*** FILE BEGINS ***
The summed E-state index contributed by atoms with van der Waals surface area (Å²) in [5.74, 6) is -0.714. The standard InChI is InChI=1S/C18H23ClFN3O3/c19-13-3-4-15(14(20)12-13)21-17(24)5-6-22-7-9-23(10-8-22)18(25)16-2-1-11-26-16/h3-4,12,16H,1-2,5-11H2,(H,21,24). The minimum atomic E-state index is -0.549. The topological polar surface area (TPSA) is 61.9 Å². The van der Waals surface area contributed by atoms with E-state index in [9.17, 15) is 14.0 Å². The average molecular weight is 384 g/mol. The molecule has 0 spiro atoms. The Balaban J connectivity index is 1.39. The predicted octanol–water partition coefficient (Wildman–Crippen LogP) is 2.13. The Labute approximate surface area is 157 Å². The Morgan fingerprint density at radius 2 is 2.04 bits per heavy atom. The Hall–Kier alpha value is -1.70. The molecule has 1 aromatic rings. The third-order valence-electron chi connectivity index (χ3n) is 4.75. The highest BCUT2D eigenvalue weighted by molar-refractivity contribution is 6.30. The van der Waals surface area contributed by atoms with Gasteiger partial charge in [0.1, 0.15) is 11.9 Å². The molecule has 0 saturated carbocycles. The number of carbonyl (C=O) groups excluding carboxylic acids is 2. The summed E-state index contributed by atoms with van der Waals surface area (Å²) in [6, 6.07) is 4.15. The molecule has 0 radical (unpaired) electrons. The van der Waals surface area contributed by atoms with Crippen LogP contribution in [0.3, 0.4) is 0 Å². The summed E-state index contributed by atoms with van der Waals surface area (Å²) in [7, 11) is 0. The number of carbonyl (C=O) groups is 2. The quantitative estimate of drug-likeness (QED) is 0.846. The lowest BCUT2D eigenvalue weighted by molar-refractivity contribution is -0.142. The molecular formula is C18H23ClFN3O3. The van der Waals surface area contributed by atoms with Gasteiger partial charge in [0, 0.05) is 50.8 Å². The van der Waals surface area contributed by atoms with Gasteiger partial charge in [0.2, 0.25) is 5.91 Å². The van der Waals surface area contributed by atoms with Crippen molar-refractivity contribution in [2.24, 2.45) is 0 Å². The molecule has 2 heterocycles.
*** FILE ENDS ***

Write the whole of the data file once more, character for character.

The summed E-state index contributed by atoms with van der Waals surface area (Å²) in [5.74, 6) is -0.714. The standard InChI is InChI=1S/C18H23ClFN3O3/c19-13-3-4-15(14(20)12-13)21-17(24)5-6-22-7-9-23(10-8-22)18(25)16-2-1-11-26-16/h3-4,12,16H,1-2,5-11H2,(H,21,24). The minimum atomic E-state index is -0.549. The topological polar surface area (TPSA) is 61.9 Å². The van der Waals surface area contributed by atoms with E-state index in [9.17, 15) is 14.0 Å². The average molecular weight is 384 g/mol. The molecule has 0 spiro atoms. The Balaban J connectivity index is 1.39. The predicted octanol–water partition coefficient (Wildman–Crippen LogP) is 2.13. The Labute approximate surface area is 157 Å². The Morgan fingerprint density at radius 2 is 2.04 bits per heavy atom. The Hall–Kier alpha value is -1.70. The molecule has 1 aromatic rings. The third-order valence-electron chi connectivity index (χ3n) is 4.75. The highest BCUT2D eigenvalue weighted by molar-refractivity contribution is 6.30. The van der Waals surface area contributed by atoms with Gasteiger partial charge in [0.1, 0.15) is 11.9 Å². The molecule has 0 saturated carbocycles. The number of carbonyl (C=O) groups excluding carboxylic acids is 2. The summed E-state index contributed by atoms with van der Waals surface area (Å²) in [6, 6.07) is 4.15. The molecule has 0 radical (unpaired) electrons. The van der Waals surface area contributed by atoms with Crippen LogP contribution in [0.3, 0.4) is 0 Å². The summed E-state index contributed by atoms with van der Waals surface area (Å²) in [7, 11) is 0. The number of carbonyl (C=O) groups is 2. The quantitative estimate of drug-likeness (QED) is 0.846. The lowest BCUT2D eigenvalue weighted by molar-refractivity contribution is -0.142. The molecular formula is C18H23ClFN3O3. The van der Waals surface area contributed by atoms with Gasteiger partial charge in [0, 0.05) is 50.8 Å². The van der Waals surface area contributed by atoms with Gasteiger partial charge in [0.2, 0.25) is 5.91 Å². The van der Waals surface area contributed by atoms with Crippen molar-refractivity contribution in [2.24, 2.45) is 0 Å². The molecule has 2 heterocycles.